Guest post by Michelle Curren
If you find yourself feeling stressed and like you’ve made a mistake by choosing to homeschool, please don’t feel alone. Pretty much every homeschooling parent has felt that way at one time or another. It can be caused by lack of confidence, a deluge of information and choices, or burnout. How you handle it makes all the difference.
Here are six tools for tackling homeschool turbulence when those times arise.
1. Get the peace that passes understanding.
Pray and ask God to guide your homeschool. Believing that He’s your guidance counselor and watching for His leading will give you peace. We don’t know what the future holds for our children, but He does, and He can best prepare them for it. Some of my favorite memories are from looking back over our homeschool years and seeing how God provided for our children’s education.
“Do not be anxious about anything, but in every situation, by prayer and petition, with thanksgiving, present your requests to God. And the peace of God, which transcends all understanding, will guard your hearts and your minds in Christ Jesus.” — Philippians 4:6-7 (NIV)
2. Take a break.
If you’re feeling burned out, the kids are unruly, or just because it’s a beautiful day outside, taking a random day off from your usual schedule gives everyone a chance to relax and enjoy each other’s company. Kids are learning all the time, so whether you spend time at a museum or zoo, or let them pursue their own interests, they’ll still be learning.
3. You can’t do it all.
No one can. Every education will have gaps, but with homeschooling, you get to decide where the gaps are. When I first heard that, it was like a breath of fresh air! As I pondered the statement, I began to think of all the things I didn’t know, and yet I led a happy life. Don’t get too wrapped up in trying to teach your children everything. Teach the things that matter.
4. Don’t be a slave to your curriculum.
Trying to check off every assignment and stay on someone else’s schedule can cause stress. One of the blessings of homeschooling is having the freedom to make decisions regarding workload and schedule. Remember that you’re the one in control, and exercise it occasionally. This can go a long way toward easing overwhelm.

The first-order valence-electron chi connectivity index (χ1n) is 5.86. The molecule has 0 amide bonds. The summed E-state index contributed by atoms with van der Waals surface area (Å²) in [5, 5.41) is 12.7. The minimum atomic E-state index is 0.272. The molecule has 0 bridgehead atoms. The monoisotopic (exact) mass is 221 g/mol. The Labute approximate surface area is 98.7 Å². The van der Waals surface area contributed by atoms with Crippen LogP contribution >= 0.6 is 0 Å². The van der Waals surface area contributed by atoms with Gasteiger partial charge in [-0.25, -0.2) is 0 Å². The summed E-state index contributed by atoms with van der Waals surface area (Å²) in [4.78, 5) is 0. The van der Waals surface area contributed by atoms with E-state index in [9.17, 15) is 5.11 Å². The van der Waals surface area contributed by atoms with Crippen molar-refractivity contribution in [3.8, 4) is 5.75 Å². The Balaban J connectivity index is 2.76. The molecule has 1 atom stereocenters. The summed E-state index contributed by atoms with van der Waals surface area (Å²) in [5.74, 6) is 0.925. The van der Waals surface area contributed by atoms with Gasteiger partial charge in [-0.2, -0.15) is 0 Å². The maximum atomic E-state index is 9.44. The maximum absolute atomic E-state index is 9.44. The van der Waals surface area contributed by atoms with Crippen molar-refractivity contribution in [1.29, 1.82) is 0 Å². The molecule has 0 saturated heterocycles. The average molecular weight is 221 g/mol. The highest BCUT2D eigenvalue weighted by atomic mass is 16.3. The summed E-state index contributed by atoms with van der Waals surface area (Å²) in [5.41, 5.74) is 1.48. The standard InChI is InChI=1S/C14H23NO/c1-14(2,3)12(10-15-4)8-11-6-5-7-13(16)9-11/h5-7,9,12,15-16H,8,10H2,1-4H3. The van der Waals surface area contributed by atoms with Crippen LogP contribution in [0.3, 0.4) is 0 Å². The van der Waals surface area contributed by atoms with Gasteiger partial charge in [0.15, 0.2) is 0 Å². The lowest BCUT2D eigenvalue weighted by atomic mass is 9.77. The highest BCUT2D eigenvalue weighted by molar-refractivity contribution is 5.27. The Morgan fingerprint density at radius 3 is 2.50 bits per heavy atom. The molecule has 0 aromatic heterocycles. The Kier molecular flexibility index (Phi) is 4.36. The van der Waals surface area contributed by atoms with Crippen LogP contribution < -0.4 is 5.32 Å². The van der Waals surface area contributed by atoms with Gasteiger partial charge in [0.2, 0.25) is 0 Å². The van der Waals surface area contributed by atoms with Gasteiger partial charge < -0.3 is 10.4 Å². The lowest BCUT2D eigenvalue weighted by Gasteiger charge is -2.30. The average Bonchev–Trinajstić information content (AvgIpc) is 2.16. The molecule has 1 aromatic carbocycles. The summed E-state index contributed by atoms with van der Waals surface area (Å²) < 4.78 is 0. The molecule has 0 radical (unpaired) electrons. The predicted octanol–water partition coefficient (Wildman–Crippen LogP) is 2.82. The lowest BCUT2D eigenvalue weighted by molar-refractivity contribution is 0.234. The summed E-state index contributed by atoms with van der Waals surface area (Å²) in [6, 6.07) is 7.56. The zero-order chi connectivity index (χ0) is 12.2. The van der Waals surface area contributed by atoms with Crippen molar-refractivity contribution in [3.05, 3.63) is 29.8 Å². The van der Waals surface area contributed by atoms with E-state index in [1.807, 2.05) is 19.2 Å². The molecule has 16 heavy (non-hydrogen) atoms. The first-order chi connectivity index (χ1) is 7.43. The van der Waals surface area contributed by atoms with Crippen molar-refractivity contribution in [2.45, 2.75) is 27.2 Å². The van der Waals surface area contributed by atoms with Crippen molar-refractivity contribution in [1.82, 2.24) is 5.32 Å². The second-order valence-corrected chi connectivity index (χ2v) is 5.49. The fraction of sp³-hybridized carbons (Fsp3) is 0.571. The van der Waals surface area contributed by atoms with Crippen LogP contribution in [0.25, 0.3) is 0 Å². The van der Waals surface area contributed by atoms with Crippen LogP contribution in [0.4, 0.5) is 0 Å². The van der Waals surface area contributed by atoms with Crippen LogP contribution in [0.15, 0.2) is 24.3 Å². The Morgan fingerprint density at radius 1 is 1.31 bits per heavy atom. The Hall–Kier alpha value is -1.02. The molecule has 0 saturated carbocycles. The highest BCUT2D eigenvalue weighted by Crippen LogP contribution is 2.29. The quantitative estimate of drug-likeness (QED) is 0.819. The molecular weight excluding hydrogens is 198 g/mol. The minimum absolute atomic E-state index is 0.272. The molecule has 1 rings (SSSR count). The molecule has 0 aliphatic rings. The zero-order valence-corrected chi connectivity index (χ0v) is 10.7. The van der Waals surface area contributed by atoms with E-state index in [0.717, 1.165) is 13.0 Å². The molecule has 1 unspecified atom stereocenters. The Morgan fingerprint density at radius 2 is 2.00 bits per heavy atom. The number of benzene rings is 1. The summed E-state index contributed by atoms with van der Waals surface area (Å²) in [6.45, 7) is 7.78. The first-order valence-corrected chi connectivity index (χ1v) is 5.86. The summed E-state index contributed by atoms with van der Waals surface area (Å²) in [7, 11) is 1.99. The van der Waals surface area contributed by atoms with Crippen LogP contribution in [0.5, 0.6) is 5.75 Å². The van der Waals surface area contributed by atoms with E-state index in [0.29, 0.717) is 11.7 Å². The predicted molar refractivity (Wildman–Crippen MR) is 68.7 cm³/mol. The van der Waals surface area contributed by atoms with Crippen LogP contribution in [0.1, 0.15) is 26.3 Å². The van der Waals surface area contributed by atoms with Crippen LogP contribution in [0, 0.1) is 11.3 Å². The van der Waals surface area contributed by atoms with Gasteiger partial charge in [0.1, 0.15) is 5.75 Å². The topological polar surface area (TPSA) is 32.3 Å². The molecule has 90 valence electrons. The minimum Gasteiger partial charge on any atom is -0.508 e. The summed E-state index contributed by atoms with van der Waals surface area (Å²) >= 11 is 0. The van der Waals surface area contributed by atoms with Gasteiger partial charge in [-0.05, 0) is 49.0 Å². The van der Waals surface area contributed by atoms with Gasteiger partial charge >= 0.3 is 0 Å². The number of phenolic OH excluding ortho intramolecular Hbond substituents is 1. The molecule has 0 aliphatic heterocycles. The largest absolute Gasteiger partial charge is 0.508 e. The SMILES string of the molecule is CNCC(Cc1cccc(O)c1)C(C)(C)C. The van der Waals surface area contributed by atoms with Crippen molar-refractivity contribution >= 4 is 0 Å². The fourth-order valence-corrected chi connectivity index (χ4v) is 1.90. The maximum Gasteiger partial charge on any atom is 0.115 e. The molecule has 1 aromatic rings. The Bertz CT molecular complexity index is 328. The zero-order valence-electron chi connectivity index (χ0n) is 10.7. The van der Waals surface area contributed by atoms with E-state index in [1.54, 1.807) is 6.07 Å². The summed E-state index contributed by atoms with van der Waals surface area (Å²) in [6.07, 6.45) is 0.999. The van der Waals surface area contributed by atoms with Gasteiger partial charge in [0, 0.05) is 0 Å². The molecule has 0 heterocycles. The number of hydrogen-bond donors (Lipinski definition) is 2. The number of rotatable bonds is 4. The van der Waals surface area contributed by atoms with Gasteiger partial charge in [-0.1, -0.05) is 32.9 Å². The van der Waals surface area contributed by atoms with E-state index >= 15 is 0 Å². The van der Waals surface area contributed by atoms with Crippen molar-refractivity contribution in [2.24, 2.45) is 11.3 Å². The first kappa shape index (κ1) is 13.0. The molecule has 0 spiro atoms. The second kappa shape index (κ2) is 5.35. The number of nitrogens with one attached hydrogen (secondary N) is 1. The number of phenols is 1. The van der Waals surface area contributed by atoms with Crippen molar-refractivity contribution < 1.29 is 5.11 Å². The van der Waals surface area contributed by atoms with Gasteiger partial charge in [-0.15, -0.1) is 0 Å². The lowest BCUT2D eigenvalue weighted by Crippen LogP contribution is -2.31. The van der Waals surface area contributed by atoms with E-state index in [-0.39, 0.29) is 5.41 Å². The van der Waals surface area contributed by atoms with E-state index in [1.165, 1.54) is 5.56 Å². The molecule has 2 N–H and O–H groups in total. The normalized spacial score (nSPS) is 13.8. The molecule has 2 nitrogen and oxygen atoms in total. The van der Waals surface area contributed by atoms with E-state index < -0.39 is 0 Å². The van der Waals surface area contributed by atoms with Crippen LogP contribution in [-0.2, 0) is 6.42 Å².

Also, reassess your curriculum. Is it the cause of your stress? It’s possible that it’s not the right fit for your family. If you come to this conclusion, don’t be afraid to make a change. Making yourself stick with a curriculum just because you made an investment in it can be costly in other, more stealthy ways, such as causing you to give up.
I can’t stress enough how important this is. Even if you have support from friends and family, no one understands the challenges of homeschooling like other homeschoolers. Seek support from other parents through homeschool groups, whether online or in person. You’re invited to join my Facebook group, Happy at Homeschooling, where I encourage homeschool families.
Don’t be afraid to take time off from schoolwork to attend park days or other unstructured events where both kids and mom can make friends. It really can make the difference between sticking it out or giving up.
6. Benefit from experience.
Looking back over the fourteen years I spent homeschooling, there were things I wish I had known earlier. I put all of that hard-earned wisdom into a nine-step guide to give new homeschoolers a shortcut and set them up for success.
For example, I recommend that you write down your reasons for homeschooling. Reviewing them when you feel discouraged will help you reconnect with your motivation and get you back on track.
That’s one of the steps in my e-book, 9 Easy Steps to Homeschooling. If you’re feeling overwhelmed, my workbook will help you to feel more relaxed and confident.
A Blessing, Not a Burden
I hope that these suggestions will help you overcome turbulent times. Homeschooling, although it takes dedication, is meant to be a blessing, not a burden. If you stick with it, someday you’ll have precious memories, stronger family bonds, and children that are well-prepared for life.
Michelle Curren homeschooled for fourteen years, graduating both of her children from their homeschool. She and her husband homestead in the Missouri Ozarks with a menagerie of dogs, cats, and poultry. Writing as Mid-Life Blogger, she endeavors to encourage the next generation of homeschooling families. Visit Michelle at http://midlifeblogger.com.
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